Rewind to 1984, and I'm doing my Geography degree at Huddersfield Polytechnic, specialising in hydrology with (now Professor) Tim Burt. Outside of lecture time, I got involved in some fairly offbeat stuff, which I won't be recounting here (none of it illegal), and met Conor Kostick, who was studying Maths at York University at the time. We kept in touch over the years, as Conor showed the range of his talents as a gamer, writer, chess player and historian. He runs tours of the 1916 Easter Rising in Dublin, and became a Medieval historian, where he lectures at Trinity College, Dublin and became an expert in the Crusades. Along the way, he also wrote a series of award-winning and rather fine children's books, particularly the book 'Epic', which drew together a lot of his interests.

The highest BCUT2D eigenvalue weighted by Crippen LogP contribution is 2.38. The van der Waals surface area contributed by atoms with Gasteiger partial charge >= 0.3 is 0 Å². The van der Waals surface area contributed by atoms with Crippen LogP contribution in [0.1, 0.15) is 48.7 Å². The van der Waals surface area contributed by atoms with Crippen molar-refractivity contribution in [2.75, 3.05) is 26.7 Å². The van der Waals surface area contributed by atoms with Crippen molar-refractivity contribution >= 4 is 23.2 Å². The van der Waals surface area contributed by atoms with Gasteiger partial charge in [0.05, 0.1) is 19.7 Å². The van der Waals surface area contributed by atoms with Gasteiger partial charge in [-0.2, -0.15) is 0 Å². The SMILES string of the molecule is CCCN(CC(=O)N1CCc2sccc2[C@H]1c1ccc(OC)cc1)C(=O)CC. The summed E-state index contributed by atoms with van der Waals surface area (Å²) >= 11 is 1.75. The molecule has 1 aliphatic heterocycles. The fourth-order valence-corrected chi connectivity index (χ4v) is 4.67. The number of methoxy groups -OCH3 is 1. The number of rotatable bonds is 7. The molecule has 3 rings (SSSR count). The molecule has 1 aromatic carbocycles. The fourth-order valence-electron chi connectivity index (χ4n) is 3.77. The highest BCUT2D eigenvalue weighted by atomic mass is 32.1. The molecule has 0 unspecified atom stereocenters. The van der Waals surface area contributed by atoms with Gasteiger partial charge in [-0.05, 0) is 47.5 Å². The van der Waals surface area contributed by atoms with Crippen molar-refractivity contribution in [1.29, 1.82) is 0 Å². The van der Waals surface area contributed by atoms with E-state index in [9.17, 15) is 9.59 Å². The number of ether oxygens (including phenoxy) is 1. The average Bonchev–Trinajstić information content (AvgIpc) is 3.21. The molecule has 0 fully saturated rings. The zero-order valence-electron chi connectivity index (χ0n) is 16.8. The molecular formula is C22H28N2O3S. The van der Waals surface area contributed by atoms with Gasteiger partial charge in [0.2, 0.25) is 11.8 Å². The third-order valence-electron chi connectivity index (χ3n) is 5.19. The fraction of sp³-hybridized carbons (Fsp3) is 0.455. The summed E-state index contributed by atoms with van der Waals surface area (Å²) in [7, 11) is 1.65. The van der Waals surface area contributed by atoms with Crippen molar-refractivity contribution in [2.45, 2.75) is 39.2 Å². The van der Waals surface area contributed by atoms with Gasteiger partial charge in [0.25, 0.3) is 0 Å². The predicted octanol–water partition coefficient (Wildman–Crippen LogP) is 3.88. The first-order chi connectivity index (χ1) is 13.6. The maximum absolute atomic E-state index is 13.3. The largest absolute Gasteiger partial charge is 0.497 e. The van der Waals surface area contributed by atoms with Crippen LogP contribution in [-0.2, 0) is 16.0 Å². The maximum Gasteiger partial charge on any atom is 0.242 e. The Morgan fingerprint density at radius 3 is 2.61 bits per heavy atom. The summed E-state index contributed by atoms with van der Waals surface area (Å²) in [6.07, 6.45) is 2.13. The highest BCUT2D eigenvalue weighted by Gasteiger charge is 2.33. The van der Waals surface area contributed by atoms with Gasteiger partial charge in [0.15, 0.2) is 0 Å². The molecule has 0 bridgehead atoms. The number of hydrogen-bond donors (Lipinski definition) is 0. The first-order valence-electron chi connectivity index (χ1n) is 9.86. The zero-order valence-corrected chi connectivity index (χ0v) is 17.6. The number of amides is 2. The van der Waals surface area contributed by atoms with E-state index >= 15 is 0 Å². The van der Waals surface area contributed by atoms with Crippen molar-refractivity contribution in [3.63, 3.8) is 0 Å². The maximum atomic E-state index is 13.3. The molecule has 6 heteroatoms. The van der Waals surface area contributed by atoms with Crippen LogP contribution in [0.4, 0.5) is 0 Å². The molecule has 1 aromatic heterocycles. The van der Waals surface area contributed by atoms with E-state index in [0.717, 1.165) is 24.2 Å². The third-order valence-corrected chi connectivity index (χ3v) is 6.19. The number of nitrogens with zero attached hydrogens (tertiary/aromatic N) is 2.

Conor came up in my Twitter feed yesterday, as he was actually at the Royal Geographical Society (along with a few other people that I know) for a Historical Geographers' conference, and it turns out that he's turned his historical talents to a geographical 'cause': climate change.
As part of his current work at Nottingham University, funded by a number of prestigious research grants, he has looked through medieval manuscripts to find any mention of phenomena which could be connected with volcanic eruptions or other events which could have a short term impact on climate.
Conor contributed to a paper published in 'Nature'.